UPDATE: 9:35 a.m. EST — The Chinese foreign ministry Saturday said the U.S. violated Chinese law when the USS Curtis Wilbur sailed near an artificial island to which Beijing has claimed territorial rights, Reuters reported.

"The American warship has violated relevant Chinese laws by entering Chinese territorial waters without prior permission, and the Chinese side has taken relevant measures, including monitoring and admonishments," the ministry said in a statement.


Original Story:

A U.S. destroyer-class warship sailed within a 12-nautical-mile distance of an island in the South China Sea, claimed by China and two of its neighbors, Saturday, a U.S. defense official told the Wall Street Journal.

The USS Curtis Wilbur conducted a patrol of the Triton Island, a manned China outpost and part of the Paracel islands chain. Although the man-made islands are under Chinese control, they have been also claimed by Taiwan and Vietnam.

Branded the “Freedom of navigation operation,” the U.S. has challenged what is seen as China’s excessive maritime claims in the region, conducting regular patrols since last year in the area that would be considered Chinese sovereign territory if the U.S. recognized the man-made islands as being Chinese territory.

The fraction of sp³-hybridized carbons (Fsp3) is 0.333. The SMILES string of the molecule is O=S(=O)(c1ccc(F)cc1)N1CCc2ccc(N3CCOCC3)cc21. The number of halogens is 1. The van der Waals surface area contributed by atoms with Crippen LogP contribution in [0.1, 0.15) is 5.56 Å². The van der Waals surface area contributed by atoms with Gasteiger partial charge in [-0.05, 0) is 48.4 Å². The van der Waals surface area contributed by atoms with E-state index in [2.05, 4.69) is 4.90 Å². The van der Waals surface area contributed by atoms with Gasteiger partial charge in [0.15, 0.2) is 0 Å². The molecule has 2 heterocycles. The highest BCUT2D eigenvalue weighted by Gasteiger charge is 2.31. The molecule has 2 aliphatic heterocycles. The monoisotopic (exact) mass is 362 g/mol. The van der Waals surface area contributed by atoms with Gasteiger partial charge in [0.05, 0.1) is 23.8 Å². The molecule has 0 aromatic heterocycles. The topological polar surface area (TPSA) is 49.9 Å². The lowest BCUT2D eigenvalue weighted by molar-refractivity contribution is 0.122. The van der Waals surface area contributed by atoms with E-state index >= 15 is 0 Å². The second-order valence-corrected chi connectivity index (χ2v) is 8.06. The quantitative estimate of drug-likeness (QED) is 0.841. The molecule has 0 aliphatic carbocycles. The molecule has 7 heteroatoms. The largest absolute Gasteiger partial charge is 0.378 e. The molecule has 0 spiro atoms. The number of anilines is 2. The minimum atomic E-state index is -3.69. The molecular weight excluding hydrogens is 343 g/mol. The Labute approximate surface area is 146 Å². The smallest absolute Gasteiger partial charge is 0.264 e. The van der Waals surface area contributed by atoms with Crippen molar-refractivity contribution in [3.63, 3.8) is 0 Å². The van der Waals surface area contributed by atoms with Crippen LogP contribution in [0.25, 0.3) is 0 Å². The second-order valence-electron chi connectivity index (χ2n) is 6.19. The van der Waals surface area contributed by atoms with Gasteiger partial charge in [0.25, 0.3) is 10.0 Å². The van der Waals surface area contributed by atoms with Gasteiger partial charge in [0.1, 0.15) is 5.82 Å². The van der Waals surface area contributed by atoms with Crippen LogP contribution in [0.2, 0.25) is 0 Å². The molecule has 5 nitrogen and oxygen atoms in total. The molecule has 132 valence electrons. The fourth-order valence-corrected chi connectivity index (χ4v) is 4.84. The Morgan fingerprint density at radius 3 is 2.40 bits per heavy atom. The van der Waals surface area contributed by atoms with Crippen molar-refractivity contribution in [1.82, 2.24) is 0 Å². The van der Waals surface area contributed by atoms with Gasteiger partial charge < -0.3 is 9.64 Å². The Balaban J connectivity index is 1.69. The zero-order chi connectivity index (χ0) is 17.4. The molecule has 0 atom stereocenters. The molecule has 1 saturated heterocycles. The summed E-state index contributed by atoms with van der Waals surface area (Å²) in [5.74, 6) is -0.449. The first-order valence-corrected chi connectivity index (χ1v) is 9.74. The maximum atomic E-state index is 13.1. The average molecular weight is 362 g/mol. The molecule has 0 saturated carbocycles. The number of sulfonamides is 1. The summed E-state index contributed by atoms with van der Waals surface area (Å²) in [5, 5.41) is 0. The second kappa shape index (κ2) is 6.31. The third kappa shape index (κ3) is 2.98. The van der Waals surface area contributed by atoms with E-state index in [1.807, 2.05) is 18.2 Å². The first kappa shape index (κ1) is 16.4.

Saturday’s patrol was conducted without any prior notification to any of the three claimants, legally significant for Washington to assert its right to navigation over China’s claims.

The mission, which lasted three hours, did not spot any Chinese Navy in the area, a Defense official told the Journal, but declined to give any specifics whether there was any communication or interactions with the Chinese or vessels from other nations.

Patrols in the past have invited significant protests from Chinese officials who usually send a small group of ships to investigate the arrival of any foreign ships.

“We saw nothing that was unusual in terms of the reaction,” the official told the Journal, declining to elaborate further.

In October last year, U.S. Defense Secretary Ash Carter, testifying before a Senate panel, said the missions would continue. "We will fly, sail and operate wherever international law permits and whenever our operational needs require," he reportedly said.